There is a wide spectrum of manifestations of the Social Dilemmas of which many will be examined in this essay. At this point, I would like to just summarize several of the more important forms along with some of the academic disciplines that study these problems.
The common thread in the Social Dilemmas is the conflict between the choice the individual would make to maximize her self-interest and the choice that would be best for the group. The number of people in the group, the nature of the contribution (continuous or binary), the nature of the reward or Utility (proportional or step), jointness of supply, and so on define the type of Social Dilemma.
Several concepts and academic disciplines are involved in these various forms of the social problems. I will mention a few here:
Public goods are things which individuals do not own but belong to the public in general. Of course, this varies greatly with the state or society we are discussing. At one time, all the aspects of nature -- the land, water, air, the mountains, the seas, etc. were considered to be public. The concept of ownership of these things developed late in our history.
While much of nature's bounty has been moved to private ownership, there are still articles that cannot easily be privately owned and others that the public may share even if they do not technically own it. The government generally lays claim to whatever would naturally be a public good in many cases. When the government owns a "public good", then there are usually provisions for the public to use it, possibly at some costs and under certain restrictive conditions. Highways, waterways, government parks, the radio spectrum, portions of the seas, etc. are examples.
There are certain non-material objects that might fit the true definition of public goods more than do the material objects. Such things as "freedom", "protection of life and property", a "free market", etc. fit in this category.
"The Common Good" refers to something that is good for the public, in general, rather than an individual. In this essay, I will usually use the expression, "the group's best interest", rather than "common good" as it is clearer in meaning.
The definition of Public Choice Theory, as extracted from an academic course outline, is: "Public Choice is an interdisciplinary field, at the intersection of political science and economics, which draws on sophisticated quantitative tools to model the functioning of political institutions. Public Choice examines such areas as theories of voter and party choice; the theory of constitutions; the theory of committees and elections; models of regulation; problems of public goods and externalities; rent-seeking models; and issues in social choice, social welfare and demand revelation."
Basically, Public Choice Theory addresses the political situation in a scientific, hard-nosed approach, describing it as the way it is -- not the way it ought to be and the way we wish it would be. In particular, the theory recognizes that politicians and government employees are motivated by self interest -- not the welfare of the public, as popular myths would have us believe.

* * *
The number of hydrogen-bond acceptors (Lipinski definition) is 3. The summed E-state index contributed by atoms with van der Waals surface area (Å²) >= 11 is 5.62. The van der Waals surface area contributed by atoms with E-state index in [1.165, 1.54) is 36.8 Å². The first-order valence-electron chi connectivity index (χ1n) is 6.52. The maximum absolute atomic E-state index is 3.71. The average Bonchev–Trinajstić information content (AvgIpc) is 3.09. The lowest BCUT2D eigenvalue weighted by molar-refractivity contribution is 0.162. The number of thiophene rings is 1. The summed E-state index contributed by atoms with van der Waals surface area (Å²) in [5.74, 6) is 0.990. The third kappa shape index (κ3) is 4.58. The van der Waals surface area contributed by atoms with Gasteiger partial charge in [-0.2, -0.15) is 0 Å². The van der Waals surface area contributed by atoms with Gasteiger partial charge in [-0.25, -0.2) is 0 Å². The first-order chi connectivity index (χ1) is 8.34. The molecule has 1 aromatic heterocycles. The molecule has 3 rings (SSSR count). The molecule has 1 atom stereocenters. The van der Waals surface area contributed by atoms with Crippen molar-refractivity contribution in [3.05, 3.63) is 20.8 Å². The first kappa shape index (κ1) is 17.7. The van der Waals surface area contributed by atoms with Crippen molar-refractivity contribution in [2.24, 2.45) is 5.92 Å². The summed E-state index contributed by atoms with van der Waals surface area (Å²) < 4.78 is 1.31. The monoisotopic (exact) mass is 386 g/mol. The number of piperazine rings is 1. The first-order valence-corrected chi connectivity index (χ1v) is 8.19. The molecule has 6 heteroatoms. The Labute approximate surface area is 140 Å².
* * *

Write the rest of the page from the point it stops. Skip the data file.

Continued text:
Game theory is sometimes described as a "multiperson decision theory or the analysis of conflict. Recurring themes include threatening and bluffing, punishing and rewarding, building reputations, signaling your unobservable 'type', and sustaining cooperation in apparently noncooperative environments through repeated interactions."
The mathematical techniques of "Game Theory" are used to study certain of the social dilemma models. The technique has had some success in the PD type games, especially in providing greater insight. I am not aware of any major success with the more general social dilemmas, such as the Voter's Paradox, the subject of this essay.
Behaviourial aspects of the human are of significance in the study of the social dilemmas especially those aspects regarding a person's belief system. The recently developed concept of "memes" has particular importance with regard to why people actually cooperate against rationality.
Ethics are intimately involved with the SD, a lack of which is considered by many to be the primary cause of the SD's. Certainly, certain ethical principles, such as trust would apparently solve the SD. This issue will be discussed in detail in this series of essays.
The fact that the best interests of the individual and the public are often at odds, presents a challeging political problem. Political philosophers suggest that government may be necessary to force people to cooperate -- for their own good. Much more will be said about this later. Theoretical aspects will be examined in the section on Public Choice.
Economic aspects come to play when a cooperative venture is financed by voluntary contributions. Usually, such efforts must find more direct methods for success as the "freerider" problem will cause the effort to fail.
Public Choice theorists attempt to apply Economic theory to the Social Dilemmas, with some limited success.
The social dilemmas are of interest to theoretical philosophers and logicians as it appears to present real paradoxes "for which there is no technical solution".